Group seeks review of school feeding programme

Group seeks review of school feeding programme

Private school owners Nigeria have picked holes in the federal government school feeding programme for public primary and secondary schools pupils and students. He described the exclusion of pupils and students in private schools from the scheme as a travesty of justice. He urged the federal government to review the alleged lopsidedness in scheme for

Private school owners Nigeria have picked holes in the federal government school feeding programme for public primary and secondary schools pupils and students.

He described the exclusion of pupils and students in private schools from the scheme as a travesty of justice.

He urged the federal government to review the alleged lopsidedness in scheme for the sake of equity and justice.

National President of the Association of Private School Owners of Nigeria(APSON), Bishop Godly Opukeme, said this at the first inaugural executive Council meeting and retreat of the association in Benin City. 

Opukeme, said private school owners and teachers who work in private schools including a significant number of parents/guardians are tax payers.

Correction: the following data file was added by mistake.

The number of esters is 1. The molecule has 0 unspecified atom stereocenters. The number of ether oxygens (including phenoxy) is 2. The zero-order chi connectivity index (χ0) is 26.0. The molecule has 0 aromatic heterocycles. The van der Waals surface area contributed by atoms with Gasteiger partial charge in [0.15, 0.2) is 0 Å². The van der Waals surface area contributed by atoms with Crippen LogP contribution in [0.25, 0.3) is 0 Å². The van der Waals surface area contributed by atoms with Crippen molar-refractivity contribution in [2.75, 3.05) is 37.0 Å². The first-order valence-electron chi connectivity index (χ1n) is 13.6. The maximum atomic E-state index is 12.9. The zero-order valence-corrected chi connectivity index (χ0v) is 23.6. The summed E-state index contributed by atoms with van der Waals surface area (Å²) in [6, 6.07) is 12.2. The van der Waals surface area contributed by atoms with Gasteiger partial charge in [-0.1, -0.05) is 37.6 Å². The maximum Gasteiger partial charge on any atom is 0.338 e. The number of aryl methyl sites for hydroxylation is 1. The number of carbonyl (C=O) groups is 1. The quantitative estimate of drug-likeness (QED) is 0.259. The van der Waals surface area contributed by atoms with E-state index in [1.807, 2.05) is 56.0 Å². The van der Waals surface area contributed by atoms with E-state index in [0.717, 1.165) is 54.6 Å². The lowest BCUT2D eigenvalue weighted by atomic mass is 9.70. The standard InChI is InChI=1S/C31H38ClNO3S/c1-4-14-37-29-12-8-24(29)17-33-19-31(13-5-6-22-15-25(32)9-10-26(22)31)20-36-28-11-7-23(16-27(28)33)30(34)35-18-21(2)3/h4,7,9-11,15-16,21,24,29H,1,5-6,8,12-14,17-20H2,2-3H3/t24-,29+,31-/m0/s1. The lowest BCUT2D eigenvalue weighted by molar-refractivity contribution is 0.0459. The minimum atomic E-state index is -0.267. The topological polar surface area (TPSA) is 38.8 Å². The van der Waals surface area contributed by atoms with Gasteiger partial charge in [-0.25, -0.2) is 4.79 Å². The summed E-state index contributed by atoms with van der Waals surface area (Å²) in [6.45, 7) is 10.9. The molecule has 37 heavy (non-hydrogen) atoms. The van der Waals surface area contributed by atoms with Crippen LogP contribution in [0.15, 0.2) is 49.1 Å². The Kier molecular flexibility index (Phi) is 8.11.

He urged the government to rescind its decision to limit the programme to public schools.

“I remember when they were campaigning with the school feeding program they did not mention public schools.

Federal government should not treat us like that, we pay our tax, our children should be carry along”.

He said the introduction of head count of private schools pupils and students as
a measure for tax collection by Edo State government, amounts to looking for a needle in a haze tag.

“Only recently in Edo the State government came up with head count taxation, counting the number of students in a class. I believe this is absolutely not in line with global practice of taxation”.

On his part, the Delta state chairman of the Association, Comrade Vayero Isaac Ejogbamu, expressed worry over what he termed excessive taxation of members by government agencies.

He tasked the leadership to evoke a synergy targeted  at protecting the interest of private schools operators.

One of the guest lecturers, Austin Osakue, executive Director, Foundation of Good Governance and Social change, frowned at government’s perception of private investors in education as interlopers rather than partners in progress.

He called on the leadership of the association to strengthen its capacity to defend the interest of members.

The two days event with the theme: “Sustaining the vision and mission of Private School in a Contemporary Nigeria Society”, was co-hosted by Edo and Delta States chapter of the association.

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